The Mahabharata of Krishna-Dwaipayana Vyasa, Volume 3 eBook

This eBook from the Gutenberg Project consists of approximately 2,886 pages of information about The Mahabharata of Krishna-Dwaipayana Vyasa, Volume 3.
be comprehended.  All the elements and the objects they compose exist in the Soul.[771] In the state called dreamless slumber (sushupti), the manifest human body which, of course, is the door of dreams, disappears in the mind.  Occupying the body the mind enters the soul which is manifest and upon which all existent and non-existent things depend, and becomes transformed into a wakeful witness with certainty of apprehension.  Thus dwelling in pure Consciousness which is the soul of all things; it is regarded by the learned as transcending both Consciousness and all things in the universe.[772] That yogin who in consequence of desire covets any of the divine attributes (of Knowledge or Renunciation, etc.) should regard a pure mind to be identical with the object of his desire.  All things rest in a pure mind or soul.[773] This is the result attained to by one who is engaged in penances.  That yogin, however, who has crossed Darkness or ignorance, becomes possessed of transcending effulgence.  When darkness or ignorance has been transcended, the embodied Soul becomes Supreme Brahma, the cause of the universe.[774] The deities have penances and Vedic rites.  Darkness (or pride and cruelty), which is destructive of the former, has been adopted by the Asuras.  This, viz., Brahma, which has been said to have Knowledge only for its attribute, is difficult of attainment by either the deities or the Asuras.  It should be known that the qualities of Goodness, Passion and Darkness belong to the deities and the Asuras.  Goodness is the attribute of the deities; while the two others belong to the Asuras.  Brahma transcends all those attributes.  It is pure Knowledge.  It is Deathlessness.  It is pure effulgence.  It is undeteriorating.  Those persons of cleansed souls who know Brahma attain to the highest end.  One having knowledge for one’s eye can say this much with the aid of reason and analogy.  Brahma which is indestructible can be comprehended by only withdrawing the senses and the mind (from external objects into the soul itself).’"[775]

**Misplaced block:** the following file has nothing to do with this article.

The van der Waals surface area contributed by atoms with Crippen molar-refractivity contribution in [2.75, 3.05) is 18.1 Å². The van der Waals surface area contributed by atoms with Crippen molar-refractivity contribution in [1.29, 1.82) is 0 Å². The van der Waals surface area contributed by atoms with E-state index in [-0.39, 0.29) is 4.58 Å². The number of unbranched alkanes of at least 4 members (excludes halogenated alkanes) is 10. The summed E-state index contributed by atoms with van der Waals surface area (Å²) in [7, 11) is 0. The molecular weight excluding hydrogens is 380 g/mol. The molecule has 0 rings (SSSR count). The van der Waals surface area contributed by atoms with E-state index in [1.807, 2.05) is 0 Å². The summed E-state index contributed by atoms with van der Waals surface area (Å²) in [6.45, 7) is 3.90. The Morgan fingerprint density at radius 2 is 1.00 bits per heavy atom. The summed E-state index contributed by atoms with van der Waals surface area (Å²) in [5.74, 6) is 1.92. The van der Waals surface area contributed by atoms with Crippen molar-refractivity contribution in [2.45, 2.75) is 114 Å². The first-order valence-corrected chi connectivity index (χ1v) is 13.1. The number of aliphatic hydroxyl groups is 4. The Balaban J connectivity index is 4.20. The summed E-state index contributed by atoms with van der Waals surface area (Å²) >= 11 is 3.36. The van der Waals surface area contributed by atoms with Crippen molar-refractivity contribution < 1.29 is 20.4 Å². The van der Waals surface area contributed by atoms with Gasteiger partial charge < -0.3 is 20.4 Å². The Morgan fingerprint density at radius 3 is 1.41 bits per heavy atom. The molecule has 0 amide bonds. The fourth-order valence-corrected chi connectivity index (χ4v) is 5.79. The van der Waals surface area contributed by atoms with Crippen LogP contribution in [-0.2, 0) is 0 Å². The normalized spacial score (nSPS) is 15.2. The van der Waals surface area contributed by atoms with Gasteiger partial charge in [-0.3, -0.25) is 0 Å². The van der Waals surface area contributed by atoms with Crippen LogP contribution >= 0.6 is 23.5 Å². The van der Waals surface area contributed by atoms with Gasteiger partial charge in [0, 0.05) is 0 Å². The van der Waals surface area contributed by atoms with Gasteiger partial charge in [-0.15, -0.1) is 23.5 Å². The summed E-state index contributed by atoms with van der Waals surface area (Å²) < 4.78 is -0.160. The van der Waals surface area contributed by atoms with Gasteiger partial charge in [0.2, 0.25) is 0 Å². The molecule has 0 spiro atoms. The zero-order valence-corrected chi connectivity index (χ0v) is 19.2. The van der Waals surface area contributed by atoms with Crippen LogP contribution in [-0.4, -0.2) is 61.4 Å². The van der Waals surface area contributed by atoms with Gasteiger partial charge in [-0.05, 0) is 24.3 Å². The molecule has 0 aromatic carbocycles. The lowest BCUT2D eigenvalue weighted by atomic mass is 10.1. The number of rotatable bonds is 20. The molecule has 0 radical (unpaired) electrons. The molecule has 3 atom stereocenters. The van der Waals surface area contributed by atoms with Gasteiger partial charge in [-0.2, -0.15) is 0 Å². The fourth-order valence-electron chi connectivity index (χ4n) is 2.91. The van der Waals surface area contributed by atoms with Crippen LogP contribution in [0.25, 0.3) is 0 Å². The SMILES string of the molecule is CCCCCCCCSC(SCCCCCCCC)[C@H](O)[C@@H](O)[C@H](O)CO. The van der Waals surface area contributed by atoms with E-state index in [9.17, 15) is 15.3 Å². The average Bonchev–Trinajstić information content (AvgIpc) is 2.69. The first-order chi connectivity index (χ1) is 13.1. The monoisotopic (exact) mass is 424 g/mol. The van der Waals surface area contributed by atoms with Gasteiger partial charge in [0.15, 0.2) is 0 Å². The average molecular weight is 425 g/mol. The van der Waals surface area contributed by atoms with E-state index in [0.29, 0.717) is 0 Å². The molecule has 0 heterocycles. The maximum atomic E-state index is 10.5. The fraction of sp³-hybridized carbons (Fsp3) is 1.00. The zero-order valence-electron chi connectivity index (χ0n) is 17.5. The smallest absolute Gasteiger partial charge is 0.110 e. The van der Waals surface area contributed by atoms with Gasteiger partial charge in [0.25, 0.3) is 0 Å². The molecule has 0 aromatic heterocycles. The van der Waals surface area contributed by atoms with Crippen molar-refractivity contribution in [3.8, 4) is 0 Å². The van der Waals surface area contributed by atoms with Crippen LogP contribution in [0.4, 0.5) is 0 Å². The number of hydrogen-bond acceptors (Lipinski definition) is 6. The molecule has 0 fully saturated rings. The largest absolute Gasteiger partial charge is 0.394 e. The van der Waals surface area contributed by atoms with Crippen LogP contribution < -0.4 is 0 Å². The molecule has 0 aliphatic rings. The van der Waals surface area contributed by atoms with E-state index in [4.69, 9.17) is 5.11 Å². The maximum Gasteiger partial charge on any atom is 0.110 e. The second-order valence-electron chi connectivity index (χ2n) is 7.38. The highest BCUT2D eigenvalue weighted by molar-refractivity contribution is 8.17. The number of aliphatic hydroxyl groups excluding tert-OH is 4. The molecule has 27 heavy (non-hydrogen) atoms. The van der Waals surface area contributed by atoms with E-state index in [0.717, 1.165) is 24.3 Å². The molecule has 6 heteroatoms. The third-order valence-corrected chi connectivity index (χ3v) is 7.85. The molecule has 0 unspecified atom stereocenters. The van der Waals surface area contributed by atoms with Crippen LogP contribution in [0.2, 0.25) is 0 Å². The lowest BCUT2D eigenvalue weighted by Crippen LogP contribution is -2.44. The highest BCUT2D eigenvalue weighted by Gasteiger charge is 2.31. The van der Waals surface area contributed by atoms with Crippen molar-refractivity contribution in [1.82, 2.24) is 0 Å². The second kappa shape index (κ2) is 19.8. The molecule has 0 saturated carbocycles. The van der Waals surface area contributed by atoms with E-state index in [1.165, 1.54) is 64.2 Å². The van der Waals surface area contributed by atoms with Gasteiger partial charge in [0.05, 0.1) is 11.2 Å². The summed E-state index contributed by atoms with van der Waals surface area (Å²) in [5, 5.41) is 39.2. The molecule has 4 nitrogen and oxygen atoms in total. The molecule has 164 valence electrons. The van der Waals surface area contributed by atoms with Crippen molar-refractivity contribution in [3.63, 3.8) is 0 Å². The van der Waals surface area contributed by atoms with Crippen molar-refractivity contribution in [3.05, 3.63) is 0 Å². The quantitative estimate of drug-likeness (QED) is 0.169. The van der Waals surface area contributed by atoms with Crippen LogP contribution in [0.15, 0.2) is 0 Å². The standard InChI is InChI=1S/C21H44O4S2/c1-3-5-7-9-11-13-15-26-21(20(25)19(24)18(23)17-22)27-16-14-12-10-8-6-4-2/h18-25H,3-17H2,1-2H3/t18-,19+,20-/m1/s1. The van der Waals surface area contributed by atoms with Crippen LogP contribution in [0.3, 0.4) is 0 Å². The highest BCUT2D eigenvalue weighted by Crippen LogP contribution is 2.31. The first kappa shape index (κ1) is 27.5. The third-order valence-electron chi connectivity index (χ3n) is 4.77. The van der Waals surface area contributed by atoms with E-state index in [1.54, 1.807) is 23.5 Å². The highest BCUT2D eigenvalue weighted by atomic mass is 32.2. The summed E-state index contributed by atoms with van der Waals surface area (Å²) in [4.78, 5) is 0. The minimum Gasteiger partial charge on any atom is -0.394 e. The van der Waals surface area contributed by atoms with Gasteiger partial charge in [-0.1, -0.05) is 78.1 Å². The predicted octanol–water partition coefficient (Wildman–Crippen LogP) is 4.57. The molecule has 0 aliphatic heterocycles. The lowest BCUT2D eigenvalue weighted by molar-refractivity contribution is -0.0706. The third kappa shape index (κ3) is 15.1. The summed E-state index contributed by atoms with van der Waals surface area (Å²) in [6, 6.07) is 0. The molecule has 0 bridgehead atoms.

“Bhishma said, ’He cannot be said to know Brahma who does not know the four topics (viz., dreams, dreamless slumber, Brahma as indicated by attributes, and Brahma as transcending all attributes), as also what is Manifest (viz., the body), and what is Unmanifest (the chit-soul), which the great Rishi (Narayana) has described as Tattwam.[776] That which is manifest should be known as liable to death.  That which is unmanifest (viz., the chit-soul), should be known as transcending death.  The Rishi Narayana has described the religion of Pravritti.  Upon that rests the whole universe with its mobile and immobile creatures.  The religion of Nivritti again leads to the unmanifest and eternal Brahma.[777] The Creator (Brahma) has described the religion of Pravritti.  Pravritti implies rebirth or return.  Nivritti, on the other hand, implies the highest end.  The

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The Mahabharata of Krishna-Dwaipayana Vyasa, Volume 3 from Project Gutenberg. Public domain.
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